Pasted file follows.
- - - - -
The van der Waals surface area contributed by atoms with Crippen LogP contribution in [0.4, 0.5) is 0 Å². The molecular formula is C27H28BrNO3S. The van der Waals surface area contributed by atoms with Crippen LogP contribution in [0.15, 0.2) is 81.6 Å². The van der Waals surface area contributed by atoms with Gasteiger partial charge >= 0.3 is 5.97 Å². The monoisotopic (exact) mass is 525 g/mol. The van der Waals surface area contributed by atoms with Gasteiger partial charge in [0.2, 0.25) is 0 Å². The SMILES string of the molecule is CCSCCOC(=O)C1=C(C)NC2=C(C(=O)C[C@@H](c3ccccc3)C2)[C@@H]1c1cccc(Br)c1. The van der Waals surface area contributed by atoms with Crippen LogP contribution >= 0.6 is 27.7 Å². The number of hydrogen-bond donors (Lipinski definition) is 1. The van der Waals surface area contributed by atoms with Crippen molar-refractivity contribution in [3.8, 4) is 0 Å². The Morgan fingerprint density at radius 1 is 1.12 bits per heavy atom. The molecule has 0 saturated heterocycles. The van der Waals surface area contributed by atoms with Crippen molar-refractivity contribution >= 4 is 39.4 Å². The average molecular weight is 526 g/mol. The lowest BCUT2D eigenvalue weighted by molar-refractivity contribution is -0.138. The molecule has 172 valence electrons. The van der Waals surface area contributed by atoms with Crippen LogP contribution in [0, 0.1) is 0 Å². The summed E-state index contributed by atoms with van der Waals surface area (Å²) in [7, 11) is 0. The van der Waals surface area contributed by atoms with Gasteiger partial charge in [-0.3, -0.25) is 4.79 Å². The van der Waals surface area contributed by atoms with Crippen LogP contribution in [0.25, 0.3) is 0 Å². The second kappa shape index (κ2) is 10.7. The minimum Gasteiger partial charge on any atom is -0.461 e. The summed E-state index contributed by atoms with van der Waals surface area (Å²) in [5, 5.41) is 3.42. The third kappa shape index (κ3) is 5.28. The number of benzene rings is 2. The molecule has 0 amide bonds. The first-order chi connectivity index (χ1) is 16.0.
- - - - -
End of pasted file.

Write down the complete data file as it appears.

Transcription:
The van der Waals surface area contributed by atoms with Crippen LogP contribution in [0.4, 0.5) is 0 Å². The molecular formula is C27H28BrNO3S. The van der Waals surface area contributed by atoms with Crippen LogP contribution in [0.15, 0.2) is 81.6 Å². The van der Waals surface area contributed by atoms with Gasteiger partial charge >= 0.3 is 5.97 Å². The monoisotopic (exact) mass is 525 g/mol. The van der Waals surface area contributed by atoms with Gasteiger partial charge in [0.2, 0.25) is 0 Å². The SMILES string of the molecule is CCSCCOC(=O)C1=C(C)NC2=C(C(=O)C[C@@H](c3ccccc3)C2)[C@@H]1c1cccc(Br)c1. The van der Waals surface area contributed by atoms with Crippen LogP contribution >= 0.6 is 27.7 Å². The number of hydrogen-bond donors (Lipinski definition) is 1. The van der Waals surface area contributed by atoms with Crippen molar-refractivity contribution in [3.8, 4) is 0 Å². The Morgan fingerprint density at radius 1 is 1.12 bits per heavy atom. The molecule has 0 saturated heterocycles. The van der Waals surface area contributed by atoms with Crippen molar-refractivity contribution >= 4 is 39.4 Å². The average molecular weight is 526 g/mol. The lowest BCUT2D eigenvalue weighted by molar-refractivity contribution is -0.138. The molecule has 172 valence electrons. The van der Waals surface area contributed by atoms with Crippen LogP contribution in [0, 0.1) is 0 Å². The summed E-state index contributed by atoms with van der Waals surface area (Å²) in [7, 11) is 0. The van der Waals surface area contributed by atoms with Gasteiger partial charge in [-0.3, -0.25) is 4.79 Å². The van der Waals surface area contributed by atoms with Crippen LogP contribution in [0.25, 0.3) is 0 Å². The second kappa shape index (κ2) is 10.7. The minimum Gasteiger partial charge on any atom is -0.461 e. The summed E-state index contributed by atoms with van der Waals surface area (Å²) in [5, 5.41) is 3.42. The third kappa shape index (κ3) is 5.28. The number of benzene rings is 2. The molecule has 0 amide bonds. The first-order chi connectivity index (χ1) is 16.0.